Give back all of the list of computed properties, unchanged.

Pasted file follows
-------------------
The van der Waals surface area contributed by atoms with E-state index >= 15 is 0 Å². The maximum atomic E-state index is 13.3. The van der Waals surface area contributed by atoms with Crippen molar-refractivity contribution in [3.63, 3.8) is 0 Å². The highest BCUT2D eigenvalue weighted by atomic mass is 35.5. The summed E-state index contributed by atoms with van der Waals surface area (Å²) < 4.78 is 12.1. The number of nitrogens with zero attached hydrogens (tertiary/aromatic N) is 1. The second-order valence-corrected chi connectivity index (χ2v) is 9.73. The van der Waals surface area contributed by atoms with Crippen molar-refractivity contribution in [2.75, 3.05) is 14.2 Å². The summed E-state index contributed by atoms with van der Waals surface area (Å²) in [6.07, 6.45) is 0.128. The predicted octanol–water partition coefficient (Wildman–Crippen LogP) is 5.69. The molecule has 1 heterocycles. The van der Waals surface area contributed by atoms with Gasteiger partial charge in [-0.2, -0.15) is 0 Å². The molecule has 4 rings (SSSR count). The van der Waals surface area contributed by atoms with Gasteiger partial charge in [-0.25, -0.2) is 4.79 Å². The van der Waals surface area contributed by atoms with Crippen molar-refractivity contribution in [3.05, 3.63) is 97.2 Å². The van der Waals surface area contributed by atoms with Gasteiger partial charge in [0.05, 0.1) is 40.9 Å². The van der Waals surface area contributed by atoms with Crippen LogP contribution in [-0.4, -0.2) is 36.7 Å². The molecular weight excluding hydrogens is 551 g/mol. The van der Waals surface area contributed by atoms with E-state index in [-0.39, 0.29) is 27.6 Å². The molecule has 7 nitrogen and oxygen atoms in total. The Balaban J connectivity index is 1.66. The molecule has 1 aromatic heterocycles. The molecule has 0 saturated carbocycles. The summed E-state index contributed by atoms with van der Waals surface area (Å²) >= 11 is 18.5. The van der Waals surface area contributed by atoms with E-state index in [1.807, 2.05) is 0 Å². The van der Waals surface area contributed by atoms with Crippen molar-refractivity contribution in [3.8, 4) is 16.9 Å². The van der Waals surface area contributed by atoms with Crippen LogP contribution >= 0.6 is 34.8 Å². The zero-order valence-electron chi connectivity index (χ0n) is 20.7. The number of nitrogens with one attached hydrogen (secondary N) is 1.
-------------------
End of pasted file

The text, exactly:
The van der Waals surface area contributed by atoms with E-state index >= 15 is 0 Å². The maximum atomic E-state index is 13.3. The van der Waals surface area contributed by atoms with Crippen molar-refractivity contribution in [3.63, 3.8) is 0 Å². The highest BCUT2D eigenvalue weighted by atomic mass is 35.5. The summed E-state index contributed by atoms with van der Waals surface area (Å²) < 4.78 is 12.1. The number of nitrogens with zero attached hydrogens (tertiary/aromatic N) is 1. The second-order valence-corrected chi connectivity index (χ2v) is 9.73. The van der Waals surface area contributed by atoms with Crippen molar-refractivity contribution in [2.75, 3.05) is 14.2 Å². The summed E-state index contributed by atoms with van der Waals surface area (Å²) in [6.07, 6.45) is 0.128. The predicted octanol–water partition coefficient (Wildman–Crippen LogP) is 5.69. The molecule has 1 heterocycles. The van der Waals surface area contributed by atoms with Gasteiger partial charge in [-0.2, -0.15) is 0 Å². The molecule has 4 rings (SSSR count). The van der Waals surface area contributed by atoms with Gasteiger partial charge in [-0.25, -0.2) is 4.79 Å². The van der Waals surface area contributed by atoms with Crippen molar-refractivity contribution in [3.05, 3.63) is 97.2 Å². The van der Waals surface area contributed by atoms with Gasteiger partial charge in [0.05, 0.1) is 40.9 Å². The van der Waals surface area contributed by atoms with Crippen LogP contribution in [-0.4, -0.2) is 36.7 Å². The molecular weight excluding hydrogens is 551 g/mol. The van der Waals surface area contributed by atoms with E-state index in [-0.39, 0.29) is 27.6 Å². The molecule has 7 nitrogen and oxygen atoms in total. The Balaban J connectivity index is 1.66. The molecule has 1 aromatic heterocycles. The molecule has 0 saturated carbocycles. The summed E-state index contributed by atoms with van der Waals surface area (Å²) >= 11 is 18.5. The van der Waals surface area contributed by atoms with E-state index in [1.807, 2.05) is 0 Å². The van der Waals surface area contributed by atoms with Crippen molar-refractivity contribution in [3.8, 4) is 16.9 Å². The van der Waals surface area contributed by atoms with Crippen LogP contribution >= 0.6 is 34.8 Å². The zero-order valence-electron chi connectivity index (χ0n) is 20.7. The number of nitrogens with one attached hydrogen (secondary N) is 1.